The reports are in. While the 2012 holiday shopping season was, for many area merchants, an encouraging improvement over previous years, not every Princeton proprietor is happy with the season’s returns. Trends toward online shopping have more than one store owner concerned about the future.
“This season was way off for us, because in my field, customers have cut down their holiday card mailing lists,” says Lewis Wildman, owner of Jordan’s Cards and Gifts in Princeton Shopping Center. “They’re sending out what I consider tacky email greetings and e-invites to parties. It affects our business because customers who would normally be ordering are not walking into the store and buying other stuff at the same time. The net effect is that business is off. The consumers tell us they love our store, but it won’t exist if they don’t support it.”
Between Hurricane Sandy, the looming fiscal cliff, and online shopping, the holiday season at JaZam’s toy store in Palmer Square was shaky at first. “We did pull it out in the end,” says owner Joanne Farrugia. “And sales were probably the same as last year. But it was erratic, slow to start, and very late until the last week. It’s because the last few days before Christmas, you can’t get anything online. The shipping does eventually come to a stop, thank God.”
Ms. Farrugia shares Mr. Wildman’s worries about future buying trends. “The retail landscape is going to be different,” she says. “It’s the big elephant in the room that no one wants to talk about. And we should. There’s no point in waiting for it to take us down.”
As part of the committee behind the Hometown Princeton campaign to encourage patronage of local stores, Ms. Farrugia has thought a lot about making the public aware that buying local is important. “I think there is a real disconnect for people. They just don’t get it,” she says. “We have people who come into our store and literally say to us that they want to see it and touch it and play with it and then order it online. The thing is that we charge the actual retail price. We don’t overcharge or undercharge. That seems fair to me. What no one seems to get is that if you get it for less [online], somebody is paying for that.”
Mr. Wildman lost three big customers in one day during the holiday shopping season. “They said they were doing e-greetings instead of ordering cards,” he says. “One of those was a company that does 500 greetings. Others are cutting it out totally. People who understand and appreciate us being here came out as they normally would, but a lot of faces were missing this year. We’re not closing, but if the trend continues over the next five years, I just don’t know.”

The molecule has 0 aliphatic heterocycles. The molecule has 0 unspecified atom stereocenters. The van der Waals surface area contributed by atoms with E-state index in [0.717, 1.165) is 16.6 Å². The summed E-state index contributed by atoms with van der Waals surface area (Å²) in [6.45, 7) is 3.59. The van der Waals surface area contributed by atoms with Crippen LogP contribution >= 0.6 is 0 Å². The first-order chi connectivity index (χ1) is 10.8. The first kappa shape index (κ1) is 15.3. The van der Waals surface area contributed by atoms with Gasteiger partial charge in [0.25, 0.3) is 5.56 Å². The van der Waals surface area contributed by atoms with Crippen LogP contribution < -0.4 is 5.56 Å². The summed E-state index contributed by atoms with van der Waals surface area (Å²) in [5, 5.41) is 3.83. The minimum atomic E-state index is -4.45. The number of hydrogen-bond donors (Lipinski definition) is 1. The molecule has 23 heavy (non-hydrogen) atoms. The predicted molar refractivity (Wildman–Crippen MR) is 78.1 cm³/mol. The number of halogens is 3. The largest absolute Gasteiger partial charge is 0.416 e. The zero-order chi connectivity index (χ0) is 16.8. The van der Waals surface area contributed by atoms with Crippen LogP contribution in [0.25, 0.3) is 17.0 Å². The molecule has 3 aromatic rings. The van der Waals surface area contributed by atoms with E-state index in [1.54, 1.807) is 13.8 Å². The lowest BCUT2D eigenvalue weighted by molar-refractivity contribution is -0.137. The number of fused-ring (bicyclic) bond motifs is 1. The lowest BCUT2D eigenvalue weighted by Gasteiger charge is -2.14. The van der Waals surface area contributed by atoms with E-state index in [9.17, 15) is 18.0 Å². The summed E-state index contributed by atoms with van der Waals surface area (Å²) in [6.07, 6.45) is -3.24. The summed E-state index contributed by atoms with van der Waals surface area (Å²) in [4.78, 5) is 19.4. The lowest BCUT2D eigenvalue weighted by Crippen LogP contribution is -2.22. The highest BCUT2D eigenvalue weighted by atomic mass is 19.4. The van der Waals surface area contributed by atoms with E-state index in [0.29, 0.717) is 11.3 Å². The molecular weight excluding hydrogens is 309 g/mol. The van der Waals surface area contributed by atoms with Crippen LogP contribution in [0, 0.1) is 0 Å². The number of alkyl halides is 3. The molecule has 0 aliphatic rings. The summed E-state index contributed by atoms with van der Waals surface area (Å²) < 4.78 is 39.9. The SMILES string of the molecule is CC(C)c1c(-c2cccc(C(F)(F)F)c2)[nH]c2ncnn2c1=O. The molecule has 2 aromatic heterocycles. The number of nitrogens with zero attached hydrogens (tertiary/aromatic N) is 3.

Area stores less affected by online buying report either a status quo or increase in sales from last year. While not all of the figures are complete, proprietors have a sense of how the season has progressed.
“We had a fantastic holiday season,” says Mark Censits, owner of Cool Vines wine store on Spring Street and another in Westfield. “Princeton was even stronger [than Westfield] in terms of its growth. After a number of years of building loyalty in this market, people really count on us when they need things sent and delivered, which is one of the extra services we offer along with things like putting together wine dinners.”
Mr. Censits attributes some of his growth to a slightly improved economy. “I think people are a little bit less price-sensitive this year,” he says. “Some of it has to do with corporate events and gift-giving. They’re doing it again and people are a little more relaxed in their spending. And enjoying a nice bottle of wine with a holiday meal is something people are allowing themselves to do. People are buying more in the mid-tier price range.”
Across Spring Street at Hinkson’s stationery store, owner Andrew Mangone has been pleased to see an upswing in sales. “We had a very good season, though we got off to a rough start in November,” he says. “But December was good, and we were busy right up through Christmas Eve. The season was at least as good as last year, if not better. But we’ll have to see the numbers before we know for sure.”
New to the local retail landscape this season is The Farmhouse Store in Palmer Square. Selling home furnishings and related items, the shop, which, like Cool Vines, has another location in Westfield, has been busy. “It was our first holiday season here, and it was good,” says co-owner Kristin Menapace. “We got a lot of positive feedback about the fact that we have unique products. It was nice to get such a welcome from the Princeton community. I didn’t really know what to expect, but all in all, for being a brand new business in town, it was great.”
Princeton Tour Company’s weekend holiday trolley tours were “a complete success,” according to owner Mimi Omiecinski, who calls the rides through town “55 minutes of non-stop shameless name-dropping.” Sponsored by Callaway Henderson Sotheby’s International Realty, Palmer Square, and Hamilton Jewelers, the $15 tours were nearly sold out the first weekend after Thanksgiving. “If we didn’t sell out online, we would get so many walk-ups during the day of the tour,” Ms. Omiecinski says. “I never really know until then what it’s going to be like, but it all came together. If I get sponsored again for next year, I will absolutely do it again.”